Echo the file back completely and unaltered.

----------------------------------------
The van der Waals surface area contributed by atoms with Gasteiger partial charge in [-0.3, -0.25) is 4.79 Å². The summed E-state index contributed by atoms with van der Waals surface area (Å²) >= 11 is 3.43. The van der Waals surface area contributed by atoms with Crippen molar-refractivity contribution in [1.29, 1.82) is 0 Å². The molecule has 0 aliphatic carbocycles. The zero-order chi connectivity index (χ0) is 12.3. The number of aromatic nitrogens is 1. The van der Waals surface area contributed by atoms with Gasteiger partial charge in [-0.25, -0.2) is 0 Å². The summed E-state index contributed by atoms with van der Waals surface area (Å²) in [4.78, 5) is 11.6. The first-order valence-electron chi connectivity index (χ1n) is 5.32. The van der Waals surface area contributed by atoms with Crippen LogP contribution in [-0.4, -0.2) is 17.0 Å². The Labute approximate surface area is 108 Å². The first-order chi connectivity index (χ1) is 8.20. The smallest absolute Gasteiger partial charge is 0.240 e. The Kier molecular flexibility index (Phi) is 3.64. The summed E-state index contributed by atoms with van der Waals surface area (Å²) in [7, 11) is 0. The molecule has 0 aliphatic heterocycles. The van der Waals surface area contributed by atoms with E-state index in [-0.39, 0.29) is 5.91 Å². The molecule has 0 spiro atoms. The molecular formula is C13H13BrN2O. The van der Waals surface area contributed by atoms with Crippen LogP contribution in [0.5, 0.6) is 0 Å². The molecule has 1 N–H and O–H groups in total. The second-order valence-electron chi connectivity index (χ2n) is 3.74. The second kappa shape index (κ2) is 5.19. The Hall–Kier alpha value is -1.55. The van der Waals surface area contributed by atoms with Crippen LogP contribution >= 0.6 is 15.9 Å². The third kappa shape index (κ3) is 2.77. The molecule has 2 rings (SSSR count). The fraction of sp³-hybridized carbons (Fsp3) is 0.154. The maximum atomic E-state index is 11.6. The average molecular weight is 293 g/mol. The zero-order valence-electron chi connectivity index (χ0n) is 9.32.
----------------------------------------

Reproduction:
The van der Waals surface area contributed by atoms with Gasteiger partial charge in [-0.3, -0.25) is 4.79 Å². The summed E-state index contributed by atoms with van der Waals surface area (Å²) >= 11 is 3.43. The van der Waals surface area contributed by atoms with Crippen molar-refractivity contribution in [1.29, 1.82) is 0 Å². The molecule has 0 aliphatic carbocycles. The zero-order chi connectivity index (χ0) is 12.3. The number of aromatic nitrogens is 1. The van der Waals surface area contributed by atoms with Gasteiger partial charge in [-0.25, -0.2) is 0 Å². The summed E-state index contributed by atoms with van der Waals surface area (Å²) in [4.78, 5) is 11.6. The first-order valence-electron chi connectivity index (χ1n) is 5.32. The van der Waals surface area contributed by atoms with Crippen LogP contribution in [-0.4, -0.2) is 17.0 Å². The Labute approximate surface area is 108 Å². The first-order chi connectivity index (χ1) is 8.20. The smallest absolute Gasteiger partial charge is 0.240 e. The Kier molecular flexibility index (Phi) is 3.64. The summed E-state index contributed by atoms with van der Waals surface area (Å²) in [7, 11) is 0. The molecule has 0 aliphatic heterocycles. The van der Waals surface area contributed by atoms with E-state index in [-0.39, 0.29) is 5.91 Å². The molecule has 0 spiro atoms. The molecular formula is C13H13BrN2O. The van der Waals surface area contributed by atoms with Crippen LogP contribution in [0.5, 0.6) is 0 Å². The molecule has 1 N–H and O–H groups in total. The second-order valence-electron chi connectivity index (χ2n) is 3.74. The second kappa shape index (κ2) is 5.19. The Hall–Kier alpha value is -1.55. The van der Waals surface area contributed by atoms with Crippen LogP contribution >= 0.6 is 15.9 Å². The third kappa shape index (κ3) is 2.77. The molecule has 2 rings (SSSR count). The fraction of sp³-hybridized carbons (Fsp3) is 0.154. The maximum atomic E-state index is 11.6. The average molecular weight is 293 g/mol. The zero-order valence-electron chi connectivity index (χ0n) is 9.32.